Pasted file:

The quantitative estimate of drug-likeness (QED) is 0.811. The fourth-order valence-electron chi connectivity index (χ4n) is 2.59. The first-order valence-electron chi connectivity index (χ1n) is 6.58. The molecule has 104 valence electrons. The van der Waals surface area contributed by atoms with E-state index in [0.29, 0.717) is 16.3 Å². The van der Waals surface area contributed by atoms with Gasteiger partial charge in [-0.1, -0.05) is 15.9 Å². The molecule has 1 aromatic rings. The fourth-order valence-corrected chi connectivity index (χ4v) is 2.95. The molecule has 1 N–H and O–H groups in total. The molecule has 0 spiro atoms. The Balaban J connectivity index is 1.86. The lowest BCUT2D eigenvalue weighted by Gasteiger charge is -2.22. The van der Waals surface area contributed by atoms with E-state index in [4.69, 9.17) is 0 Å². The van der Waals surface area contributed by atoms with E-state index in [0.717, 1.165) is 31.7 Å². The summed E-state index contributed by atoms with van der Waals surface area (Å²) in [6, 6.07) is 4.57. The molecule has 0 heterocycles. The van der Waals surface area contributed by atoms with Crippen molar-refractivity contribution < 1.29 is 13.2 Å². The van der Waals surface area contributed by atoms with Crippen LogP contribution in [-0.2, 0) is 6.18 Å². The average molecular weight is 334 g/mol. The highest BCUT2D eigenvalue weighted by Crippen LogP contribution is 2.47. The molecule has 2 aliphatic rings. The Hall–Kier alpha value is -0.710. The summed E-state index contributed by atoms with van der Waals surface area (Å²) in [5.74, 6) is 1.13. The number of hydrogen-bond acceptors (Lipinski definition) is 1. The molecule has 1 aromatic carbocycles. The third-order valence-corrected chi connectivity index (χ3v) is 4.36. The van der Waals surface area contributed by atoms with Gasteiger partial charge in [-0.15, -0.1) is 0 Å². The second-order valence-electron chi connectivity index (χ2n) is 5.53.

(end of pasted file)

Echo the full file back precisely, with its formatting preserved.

The quantitative estimate of drug-likeness (QED) is 0.811. The fourth-order valence-electron chi connectivity index (χ4n) is 2.59. The first-order valence-electron chi connectivity index (χ1n) is 6.58. The molecule has 104 valence electrons. The van der Waals surface area contributed by atoms with E-state index in [0.29, 0.717) is 16.3 Å². The van der Waals surface area contributed by atoms with Gasteiger partial charge in [-0.1, -0.05) is 15.9 Å². The molecule has 1 aromatic rings. The fourth-order valence-corrected chi connectivity index (χ4v) is 2.95. The molecule has 1 N–H and O–H groups in total. The molecule has 0 spiro atoms. The Balaban J connectivity index is 1.86. The lowest BCUT2D eigenvalue weighted by Gasteiger charge is -2.22. The van der Waals surface area contributed by atoms with E-state index in [4.69, 9.17) is 0 Å². The van der Waals surface area contributed by atoms with E-state index in [0.717, 1.165) is 31.7 Å². The summed E-state index contributed by atoms with van der Waals surface area (Å²) in [6, 6.07) is 4.57. The molecule has 0 heterocycles. The van der Waals surface area contributed by atoms with Crippen molar-refractivity contribution < 1.29 is 13.2 Å². The van der Waals surface area contributed by atoms with Crippen LogP contribution in [-0.2, 0) is 6.18 Å². The average molecular weight is 334 g/mol. The highest BCUT2D eigenvalue weighted by Crippen LogP contribution is 2.47. The molecule has 2 aliphatic rings. The Hall–Kier alpha value is -0.710. The summed E-state index contributed by atoms with van der Waals surface area (Å²) in [5.74, 6) is 1.13. The number of hydrogen-bond acceptors (Lipinski definition) is 1. The molecule has 1 aromatic carbocycles. The third-order valence-corrected chi connectivity index (χ3v) is 4.36. The van der Waals surface area contributed by atoms with Gasteiger partial charge in [-0.15, -0.1) is 0 Å². The second-order valence-electron chi connectivity index (χ2n) is 5.53.